Is your organisation ready for a serious internal dispute?

Have you protected your organisation against damaging conflicts?

 Is your organisation ready for a significant internal dispute? Or does your dispute resolution process need updating?

Many organisations, especially those started or run by a small, committed group of people who know each other well, do not prepare adequately for possible conflict that may occur in the future. Other organisations’ needs may have changed over time, with their previous policy no longer being sufficient for the new circumstances.

A dispute resolution policy is not a magic cure for serious organisational dysfunction, and usually cannot prevent a truly disgruntled party taking the matter to court if they have a right to do so. However, many disputes can be resolved more quickly, cheaply and harmoniously using a good policy and process which is followed consistently.

Simple tips for improving your dispute resolution policy

  • If your organisation does not have a dispute resolution policy, create one! Make sure that key decision-makers sign off on the policy and that members, stakeholders or clients approve the policy if the organisations’ circumstances or governing documents require it.
  • Organisations often choose a two-step process: a more informal review by an appropriate person, then a formal appeal to an independent person or body.
  • People and bodies chosen to resolve disputes should be both independent and seen to be independent by everyone involved.
  • Give people accused of wrongdoing a clear explanation of the case against them, and the chance to present their side of the story to the decision maker.
  • Make your policy easy to understand and easy to find, and follow it consistently.

Some common options for dispute resolution

  • Disciplinary or dispute resolution committees. For example, a disciplinary committee hearing appeals against membership termination might be constituted of members; a committee tasked with solving disputes between a manager and a client might be drawn from representatives of staff, the managing body, and a client stakeholder group.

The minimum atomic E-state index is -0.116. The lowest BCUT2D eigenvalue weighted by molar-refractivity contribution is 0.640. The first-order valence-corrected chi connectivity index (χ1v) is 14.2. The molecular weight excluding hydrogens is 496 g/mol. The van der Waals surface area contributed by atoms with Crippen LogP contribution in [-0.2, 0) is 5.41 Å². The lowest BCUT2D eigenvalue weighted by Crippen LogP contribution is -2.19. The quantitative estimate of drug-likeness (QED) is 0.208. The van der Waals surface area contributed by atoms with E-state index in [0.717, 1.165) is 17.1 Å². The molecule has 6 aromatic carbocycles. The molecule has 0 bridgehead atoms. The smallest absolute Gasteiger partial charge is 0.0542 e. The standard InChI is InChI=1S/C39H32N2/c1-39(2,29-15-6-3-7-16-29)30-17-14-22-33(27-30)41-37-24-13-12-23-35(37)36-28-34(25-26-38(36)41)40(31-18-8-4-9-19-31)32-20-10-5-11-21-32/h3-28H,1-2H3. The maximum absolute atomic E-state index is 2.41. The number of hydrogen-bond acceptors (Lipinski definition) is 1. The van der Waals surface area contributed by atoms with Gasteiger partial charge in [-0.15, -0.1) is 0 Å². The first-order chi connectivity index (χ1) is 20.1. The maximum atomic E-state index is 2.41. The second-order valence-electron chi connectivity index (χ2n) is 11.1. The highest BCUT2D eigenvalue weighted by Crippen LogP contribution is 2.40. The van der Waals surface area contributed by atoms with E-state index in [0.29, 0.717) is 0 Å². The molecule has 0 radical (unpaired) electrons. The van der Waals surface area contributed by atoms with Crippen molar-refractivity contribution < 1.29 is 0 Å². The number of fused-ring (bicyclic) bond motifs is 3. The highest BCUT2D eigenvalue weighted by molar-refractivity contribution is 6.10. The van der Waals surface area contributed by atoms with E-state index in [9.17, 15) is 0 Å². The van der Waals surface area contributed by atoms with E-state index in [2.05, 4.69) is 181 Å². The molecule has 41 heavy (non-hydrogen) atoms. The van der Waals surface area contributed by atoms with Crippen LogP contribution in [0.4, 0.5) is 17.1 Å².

• Contractual requirements that disputes be referred to a mediator, arbitrator or other professional person before a party can take the matter to court. This could be written into employment contracts, membership applications and governing documents.
  • Final decisions at the discretion of the controlling body. Where the founding group wants to maintain strong control over the direction of the organisation, leaving key decisions at their sole discretion can achieve this goal. However, this will not solve internal divisions in the group, and depending on how it is used, could lead to abuse of the power.

Things to remember

  • Dispute resolution policies are not appropriate in cases of abuse or other criminal acts, which should be referred to the authorities. An exception to this may be where the wronged party is the organisation itself. Depending on what has happened, the organisation may be able to choose to settle the matter privately.
  • You should always check to make sure that your chosen process is permitted under the organisations’ rules and governing documents, and any applicable laws.

More practical help with running your organisation can be found at and

For specific advice on choosing a dispute resolution process that is best for your organisation, feel free to call us on (07) 3837 3600.

Disclaimer: This article provides an overview only of the factors and options to be considered in creating and maintaining a dispute resolution process, and in the interest of brevity, it is not all inclusive. It should not be considered to be legal advice. You should obtain legal advice for your or your organisation’s specific circumstances rather than relying on general information.